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Simple flower

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#1 KaJashey

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Posted 02 June 2020 - 02:03

I'm looking for help identifying this flower. I suspect it is something planted and not wild.

Edit: a facebook friend jumped in with Centaurea Cyanus, commonly known as cornflower or bachelor's button.

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  • Attached Image: Flower-visible.jpg
  • Attached Image: Flower-UVCC.jpg

Edited by KaJashey, 02 June 2020 - 03:17.


#2 nfoto

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Posted 02 June 2020 - 09:52

Centaurea cyanus is correct. Although it occurs natively in most of Europe as an agricultural weed, today one often sees it in seed mixtures for road verges or gardens (to make a "flower meadow").

#3 Bernard Foot

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Posted 02 June 2020 - 14:51

In case you're not aware, there is a great site to help you identify plants at https://identify.pla...ist/?view=query .

You can throw pictures of flowers and leaves (among other things) at it and it gives you weighted suggestions as to what the plant is. It's better if you have photos of both the flowers and the leaves, but can work if you just have a flower. I gave it your photo, and it came up with Cyanus segetum Hill (Garden Cornflower) as the most likely match. It certainly looks like yours - not being a botanist I don't know what the relationship of this to Centaurea cyanus is.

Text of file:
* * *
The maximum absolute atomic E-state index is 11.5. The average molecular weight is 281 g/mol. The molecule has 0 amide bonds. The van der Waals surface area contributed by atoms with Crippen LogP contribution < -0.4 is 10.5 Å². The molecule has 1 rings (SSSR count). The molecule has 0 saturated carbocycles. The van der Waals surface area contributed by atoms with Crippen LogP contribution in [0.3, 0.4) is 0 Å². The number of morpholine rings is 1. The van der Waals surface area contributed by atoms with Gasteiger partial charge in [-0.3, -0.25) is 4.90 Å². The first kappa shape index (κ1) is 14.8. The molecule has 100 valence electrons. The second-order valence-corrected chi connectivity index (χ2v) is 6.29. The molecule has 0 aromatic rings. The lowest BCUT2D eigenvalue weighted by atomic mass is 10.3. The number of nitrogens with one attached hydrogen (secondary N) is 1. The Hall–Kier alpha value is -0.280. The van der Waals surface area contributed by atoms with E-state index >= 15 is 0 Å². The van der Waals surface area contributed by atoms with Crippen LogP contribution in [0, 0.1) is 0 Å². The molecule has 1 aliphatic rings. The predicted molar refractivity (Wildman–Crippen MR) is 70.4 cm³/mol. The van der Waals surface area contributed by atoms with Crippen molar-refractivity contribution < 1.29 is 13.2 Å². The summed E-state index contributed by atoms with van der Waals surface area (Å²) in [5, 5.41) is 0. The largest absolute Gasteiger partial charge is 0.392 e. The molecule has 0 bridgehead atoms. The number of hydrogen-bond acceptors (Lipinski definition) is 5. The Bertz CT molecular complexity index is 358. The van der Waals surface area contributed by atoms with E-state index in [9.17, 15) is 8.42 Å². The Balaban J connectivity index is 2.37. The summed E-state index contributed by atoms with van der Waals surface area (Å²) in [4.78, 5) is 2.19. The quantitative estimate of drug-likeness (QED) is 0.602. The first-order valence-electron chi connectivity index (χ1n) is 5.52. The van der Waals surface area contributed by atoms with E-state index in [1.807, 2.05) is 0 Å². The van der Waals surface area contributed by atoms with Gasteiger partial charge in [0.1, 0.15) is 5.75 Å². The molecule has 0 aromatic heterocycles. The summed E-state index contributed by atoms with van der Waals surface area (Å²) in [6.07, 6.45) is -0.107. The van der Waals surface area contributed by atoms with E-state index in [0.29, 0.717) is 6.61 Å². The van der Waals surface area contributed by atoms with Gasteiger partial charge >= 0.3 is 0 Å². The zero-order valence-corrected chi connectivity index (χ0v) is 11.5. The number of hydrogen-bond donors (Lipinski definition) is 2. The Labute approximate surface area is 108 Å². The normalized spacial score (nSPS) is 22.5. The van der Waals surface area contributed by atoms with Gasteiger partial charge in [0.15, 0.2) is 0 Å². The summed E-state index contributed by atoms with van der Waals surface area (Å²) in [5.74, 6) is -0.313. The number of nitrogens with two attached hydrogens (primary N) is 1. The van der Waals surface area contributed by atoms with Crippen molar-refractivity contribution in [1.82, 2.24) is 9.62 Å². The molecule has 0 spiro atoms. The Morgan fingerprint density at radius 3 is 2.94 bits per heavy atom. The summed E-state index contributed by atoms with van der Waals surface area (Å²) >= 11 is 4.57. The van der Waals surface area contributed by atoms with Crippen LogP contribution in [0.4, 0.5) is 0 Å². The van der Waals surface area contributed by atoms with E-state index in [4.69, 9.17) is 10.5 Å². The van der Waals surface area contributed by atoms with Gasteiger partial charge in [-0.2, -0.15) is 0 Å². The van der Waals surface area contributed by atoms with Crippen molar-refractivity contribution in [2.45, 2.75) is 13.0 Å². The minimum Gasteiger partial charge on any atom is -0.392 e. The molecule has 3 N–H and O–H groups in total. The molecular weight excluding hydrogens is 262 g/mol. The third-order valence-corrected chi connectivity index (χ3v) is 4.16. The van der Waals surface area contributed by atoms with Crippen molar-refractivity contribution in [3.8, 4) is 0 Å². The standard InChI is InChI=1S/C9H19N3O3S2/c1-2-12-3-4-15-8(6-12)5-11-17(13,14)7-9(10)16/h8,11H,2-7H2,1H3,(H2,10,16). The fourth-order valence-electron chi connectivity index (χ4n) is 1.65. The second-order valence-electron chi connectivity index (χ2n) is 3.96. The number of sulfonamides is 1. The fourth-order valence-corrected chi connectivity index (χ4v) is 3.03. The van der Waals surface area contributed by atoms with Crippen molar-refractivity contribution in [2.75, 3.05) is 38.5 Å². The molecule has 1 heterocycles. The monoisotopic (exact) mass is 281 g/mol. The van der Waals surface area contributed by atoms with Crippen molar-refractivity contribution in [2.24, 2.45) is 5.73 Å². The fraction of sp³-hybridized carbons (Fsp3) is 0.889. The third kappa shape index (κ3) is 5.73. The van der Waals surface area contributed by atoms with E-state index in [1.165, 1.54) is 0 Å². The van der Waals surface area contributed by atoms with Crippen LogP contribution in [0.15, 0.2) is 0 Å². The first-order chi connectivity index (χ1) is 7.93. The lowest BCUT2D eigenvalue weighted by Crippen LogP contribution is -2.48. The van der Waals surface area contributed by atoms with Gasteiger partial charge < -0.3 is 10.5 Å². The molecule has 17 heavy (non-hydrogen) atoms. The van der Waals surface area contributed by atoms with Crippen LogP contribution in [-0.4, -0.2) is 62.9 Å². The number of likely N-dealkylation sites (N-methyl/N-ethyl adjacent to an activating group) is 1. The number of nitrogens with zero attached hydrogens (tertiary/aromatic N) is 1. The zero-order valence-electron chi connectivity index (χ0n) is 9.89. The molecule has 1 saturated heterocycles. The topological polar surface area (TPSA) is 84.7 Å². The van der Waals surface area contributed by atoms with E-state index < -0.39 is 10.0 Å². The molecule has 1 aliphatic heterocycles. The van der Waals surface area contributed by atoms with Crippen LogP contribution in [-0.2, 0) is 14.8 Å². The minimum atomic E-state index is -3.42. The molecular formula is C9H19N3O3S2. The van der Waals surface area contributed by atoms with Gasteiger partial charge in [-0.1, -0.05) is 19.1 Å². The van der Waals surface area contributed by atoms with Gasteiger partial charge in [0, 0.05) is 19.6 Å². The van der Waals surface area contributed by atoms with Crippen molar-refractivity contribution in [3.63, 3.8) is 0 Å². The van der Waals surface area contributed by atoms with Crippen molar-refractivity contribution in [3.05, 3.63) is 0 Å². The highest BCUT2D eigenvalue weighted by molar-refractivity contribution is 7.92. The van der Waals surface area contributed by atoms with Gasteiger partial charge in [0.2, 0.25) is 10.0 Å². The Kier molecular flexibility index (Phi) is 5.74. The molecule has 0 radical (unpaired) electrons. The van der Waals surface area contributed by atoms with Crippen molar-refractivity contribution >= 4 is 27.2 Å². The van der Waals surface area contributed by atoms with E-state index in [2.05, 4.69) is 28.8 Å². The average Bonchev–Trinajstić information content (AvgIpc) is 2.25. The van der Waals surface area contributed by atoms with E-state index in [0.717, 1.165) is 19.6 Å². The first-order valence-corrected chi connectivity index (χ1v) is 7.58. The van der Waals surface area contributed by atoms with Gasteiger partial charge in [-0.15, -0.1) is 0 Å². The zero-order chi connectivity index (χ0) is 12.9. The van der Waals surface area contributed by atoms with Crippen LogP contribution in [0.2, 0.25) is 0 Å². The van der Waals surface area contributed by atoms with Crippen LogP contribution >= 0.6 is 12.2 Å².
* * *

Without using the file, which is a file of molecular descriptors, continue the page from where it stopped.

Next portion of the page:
Edited by Bernard Foot, 02 June 2020 - 14:52.

Bernard Foot

#4 nfoto

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Posted 02 June 2020 - 21:21

It's the same species, just with different names as they are put into different genera.

By the way, it's a very old trick by taxonomical botanists to "get rid of the original author" when a genus is split. By naming the new genus using the specific epithet of the "new" type species, they can attach their own author name directly without having the old author in brackets.

Thus, in the case of the cornflower, described by Linnaeus as Centaurea cyanus L., if you make the new genus name to be Cyanus, you get rid of Linneaus because the Botanical Ccode says you cannot have genus and species names the same (this is for plants). So the new scientific name becomes Cyanus segetum Hill. instead. Smart move? You avoid the author combination "(L.)Hill." and reign supreme on your own.

Well, the practice has rightfully fallen into disregard and it might even not be allowed any more. Not sure about the latter, but it stands to reason.

#5 Andrea B.

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Posted 03 June 2020 - 16:21

Edit: a facebook friend jumped in with Centaurea cyanus, commonly known as cornflower or bachelor's button.

That's correct.

It has a nice UV-dark bullseye. Cool!

If you like, you could make an entry in the section UV Cultivars: Garden & Decorative Flora
The topic title would be Centaurea cyanus [Cornflower]. The formatting is not difficult to do. Just follow other entries in that section. I'll help out by making any minor edits which are needed.
Andrea G. Blum
Often found hanging out with flowers & bees.